Increasing human development is slowly dividing the Kenai Peninsula into northern and southern halves, with reduced wildlife migration corridors connecting the two halves.
Map by Mark Laker, KNWR staff
I read an interesting essay by Lance Petersen, called the Fragmentation of Kenai. Published in 1983, he bemoaned the loss of community that was the result of rapid population and economic growth after he moved to Kenai in 1953. Mr. Petersen was writing about the human community. But the same notion can be applied to wildlife populations, as they adapt to a world with a heavy human footprint.
When the Kenai National Moose Range (now the Kenai National Wildlife Refuge) was created in 1941, there was little to impede wildlife from moving around the peninsula. The Alaska Northern Railroad stretched from Seward to Turnagain Arm, a highway ran from Hope to Seward, and a narrow road connected Cooper Landing to Seward.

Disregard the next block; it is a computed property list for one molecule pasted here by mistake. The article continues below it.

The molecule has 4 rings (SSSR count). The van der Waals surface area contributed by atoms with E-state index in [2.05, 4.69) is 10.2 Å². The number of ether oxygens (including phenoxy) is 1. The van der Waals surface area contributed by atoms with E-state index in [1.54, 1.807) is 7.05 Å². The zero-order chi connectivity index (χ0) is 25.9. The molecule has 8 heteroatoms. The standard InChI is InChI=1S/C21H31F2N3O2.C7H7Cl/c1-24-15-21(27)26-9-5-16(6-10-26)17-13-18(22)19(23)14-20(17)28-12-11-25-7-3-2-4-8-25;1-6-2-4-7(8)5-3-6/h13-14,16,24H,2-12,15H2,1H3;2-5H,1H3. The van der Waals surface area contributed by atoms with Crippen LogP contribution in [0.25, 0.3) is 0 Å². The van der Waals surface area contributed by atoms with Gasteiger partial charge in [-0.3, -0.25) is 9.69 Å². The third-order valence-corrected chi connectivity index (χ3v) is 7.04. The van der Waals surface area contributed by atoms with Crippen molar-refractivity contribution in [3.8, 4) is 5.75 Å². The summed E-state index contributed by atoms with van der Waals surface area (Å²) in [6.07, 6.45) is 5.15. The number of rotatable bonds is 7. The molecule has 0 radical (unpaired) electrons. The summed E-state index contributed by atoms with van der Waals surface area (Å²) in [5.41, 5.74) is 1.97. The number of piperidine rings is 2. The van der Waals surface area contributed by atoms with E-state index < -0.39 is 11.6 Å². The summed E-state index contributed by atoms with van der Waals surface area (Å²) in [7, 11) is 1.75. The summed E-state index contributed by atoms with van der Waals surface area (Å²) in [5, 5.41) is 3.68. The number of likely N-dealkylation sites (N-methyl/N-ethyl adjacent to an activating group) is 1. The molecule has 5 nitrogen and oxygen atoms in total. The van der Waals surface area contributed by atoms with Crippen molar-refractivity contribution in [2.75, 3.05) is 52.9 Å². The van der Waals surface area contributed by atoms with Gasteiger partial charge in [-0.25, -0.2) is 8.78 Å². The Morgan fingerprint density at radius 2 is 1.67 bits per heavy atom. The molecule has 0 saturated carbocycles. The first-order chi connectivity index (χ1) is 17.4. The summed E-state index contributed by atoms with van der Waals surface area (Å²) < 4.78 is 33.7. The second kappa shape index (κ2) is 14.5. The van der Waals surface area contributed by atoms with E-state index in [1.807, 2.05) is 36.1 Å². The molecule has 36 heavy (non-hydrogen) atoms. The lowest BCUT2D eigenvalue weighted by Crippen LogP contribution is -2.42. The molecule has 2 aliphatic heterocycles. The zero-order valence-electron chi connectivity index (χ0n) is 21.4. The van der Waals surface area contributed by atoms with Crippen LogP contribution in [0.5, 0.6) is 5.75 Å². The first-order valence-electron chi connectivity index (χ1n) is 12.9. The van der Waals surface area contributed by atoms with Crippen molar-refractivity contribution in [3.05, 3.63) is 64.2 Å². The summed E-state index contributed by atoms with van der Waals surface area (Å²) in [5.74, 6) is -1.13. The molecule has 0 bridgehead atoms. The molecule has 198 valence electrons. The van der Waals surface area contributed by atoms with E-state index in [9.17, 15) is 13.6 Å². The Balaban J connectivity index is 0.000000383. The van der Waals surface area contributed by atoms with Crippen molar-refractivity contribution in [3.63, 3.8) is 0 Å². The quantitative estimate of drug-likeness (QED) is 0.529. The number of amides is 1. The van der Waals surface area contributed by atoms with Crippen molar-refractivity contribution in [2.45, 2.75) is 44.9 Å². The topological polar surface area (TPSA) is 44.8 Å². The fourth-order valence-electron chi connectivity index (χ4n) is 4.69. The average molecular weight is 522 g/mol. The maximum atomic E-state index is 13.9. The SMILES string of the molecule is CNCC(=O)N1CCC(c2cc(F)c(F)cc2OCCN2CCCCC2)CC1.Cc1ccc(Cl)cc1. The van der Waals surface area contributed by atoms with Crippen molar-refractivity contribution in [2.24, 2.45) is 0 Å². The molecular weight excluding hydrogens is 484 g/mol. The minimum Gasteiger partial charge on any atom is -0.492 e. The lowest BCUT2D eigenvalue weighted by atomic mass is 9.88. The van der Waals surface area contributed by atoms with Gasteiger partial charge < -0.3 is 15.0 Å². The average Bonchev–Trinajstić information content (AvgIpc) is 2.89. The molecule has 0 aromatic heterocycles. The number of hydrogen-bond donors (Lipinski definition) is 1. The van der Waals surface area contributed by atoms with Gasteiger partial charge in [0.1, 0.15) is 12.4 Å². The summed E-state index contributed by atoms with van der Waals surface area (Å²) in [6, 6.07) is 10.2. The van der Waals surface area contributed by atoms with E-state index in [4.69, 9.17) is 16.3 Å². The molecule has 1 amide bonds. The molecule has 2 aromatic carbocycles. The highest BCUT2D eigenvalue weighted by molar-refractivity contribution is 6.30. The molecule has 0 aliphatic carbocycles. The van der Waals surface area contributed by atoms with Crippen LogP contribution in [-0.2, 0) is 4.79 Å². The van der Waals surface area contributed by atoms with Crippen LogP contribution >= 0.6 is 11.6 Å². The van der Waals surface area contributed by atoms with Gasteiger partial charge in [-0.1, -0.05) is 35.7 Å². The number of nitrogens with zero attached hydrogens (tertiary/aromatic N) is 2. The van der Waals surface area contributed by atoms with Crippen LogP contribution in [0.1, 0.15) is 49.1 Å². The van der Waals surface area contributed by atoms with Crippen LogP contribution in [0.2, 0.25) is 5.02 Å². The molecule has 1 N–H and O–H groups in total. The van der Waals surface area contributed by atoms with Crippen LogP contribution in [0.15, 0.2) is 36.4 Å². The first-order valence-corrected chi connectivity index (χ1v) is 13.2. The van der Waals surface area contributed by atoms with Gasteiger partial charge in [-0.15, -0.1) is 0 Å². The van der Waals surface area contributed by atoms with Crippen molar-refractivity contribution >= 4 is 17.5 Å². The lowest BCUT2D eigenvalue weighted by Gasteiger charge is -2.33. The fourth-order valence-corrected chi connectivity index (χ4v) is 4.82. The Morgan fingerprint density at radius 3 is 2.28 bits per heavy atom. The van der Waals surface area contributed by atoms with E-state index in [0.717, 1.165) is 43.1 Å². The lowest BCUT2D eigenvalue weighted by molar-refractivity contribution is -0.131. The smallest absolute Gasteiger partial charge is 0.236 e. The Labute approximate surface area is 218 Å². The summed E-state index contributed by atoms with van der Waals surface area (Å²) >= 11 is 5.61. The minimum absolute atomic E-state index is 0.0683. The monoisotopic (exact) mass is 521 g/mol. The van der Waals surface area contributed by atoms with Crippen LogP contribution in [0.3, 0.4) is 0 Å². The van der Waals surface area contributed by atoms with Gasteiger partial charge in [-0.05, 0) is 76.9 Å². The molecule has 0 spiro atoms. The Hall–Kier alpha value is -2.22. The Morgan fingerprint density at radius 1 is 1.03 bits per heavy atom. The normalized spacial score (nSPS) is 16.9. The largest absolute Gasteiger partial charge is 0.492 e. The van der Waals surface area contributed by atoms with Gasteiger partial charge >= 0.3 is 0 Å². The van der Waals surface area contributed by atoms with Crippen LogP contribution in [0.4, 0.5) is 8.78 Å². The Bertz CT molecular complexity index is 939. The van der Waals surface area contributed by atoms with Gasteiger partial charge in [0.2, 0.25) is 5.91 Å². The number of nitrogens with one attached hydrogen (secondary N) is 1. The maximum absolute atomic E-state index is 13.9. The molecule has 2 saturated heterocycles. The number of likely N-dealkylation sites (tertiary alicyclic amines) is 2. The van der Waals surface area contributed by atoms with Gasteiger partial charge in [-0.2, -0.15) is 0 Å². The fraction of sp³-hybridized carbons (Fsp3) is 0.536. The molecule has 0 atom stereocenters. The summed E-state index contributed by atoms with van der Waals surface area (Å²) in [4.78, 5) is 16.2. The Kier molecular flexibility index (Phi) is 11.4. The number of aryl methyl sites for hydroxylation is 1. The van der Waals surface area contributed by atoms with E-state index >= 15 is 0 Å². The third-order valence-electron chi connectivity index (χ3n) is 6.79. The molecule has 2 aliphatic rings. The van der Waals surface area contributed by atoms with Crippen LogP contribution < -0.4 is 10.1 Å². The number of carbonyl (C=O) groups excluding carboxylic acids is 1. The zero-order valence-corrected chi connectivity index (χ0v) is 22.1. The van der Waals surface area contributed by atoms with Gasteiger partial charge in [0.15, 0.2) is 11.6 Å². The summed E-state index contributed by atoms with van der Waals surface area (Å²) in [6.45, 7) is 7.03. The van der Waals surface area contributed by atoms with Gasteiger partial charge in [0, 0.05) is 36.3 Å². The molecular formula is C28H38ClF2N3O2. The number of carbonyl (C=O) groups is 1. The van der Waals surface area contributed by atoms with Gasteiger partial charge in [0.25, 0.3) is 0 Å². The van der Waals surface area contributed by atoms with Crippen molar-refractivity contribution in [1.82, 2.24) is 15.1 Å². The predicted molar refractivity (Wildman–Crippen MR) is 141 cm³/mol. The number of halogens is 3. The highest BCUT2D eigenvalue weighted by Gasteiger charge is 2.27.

For the most part, the peninsula was still wide open country for wildlife. As the raven flies, there were 65 miles of timbered country from the mouth of the Kenai River to the eastern shore of Kenai Lake (along the Seward Highway). Kenai and Skilak lakes are wide enough to be natural obstacles to most wildlife, but that still left 38 miles of a mostly unaltered landscape for wildlife to move north and south across the peninsula.
The Kenai began to really change when the Sterling Highway opened in the fall of 1950, connecting Seward and Hope to Homer. A year later, the last section of the Seward Highway, connecting Anchorage and Seward, was completed along Turnagain Arm. Fragmentation of the Kenai had begun in earnest.
Then in 1964, in response to a Public Land Order issued by the Bureau of Land Management, three townships west of Skilak Lake were removed from the Kenai National Moose Range. This area became the 6-mile wide "development" corridor that runs along the Sterling Highway from Soldotna almost to Skilak Lake Loop Road.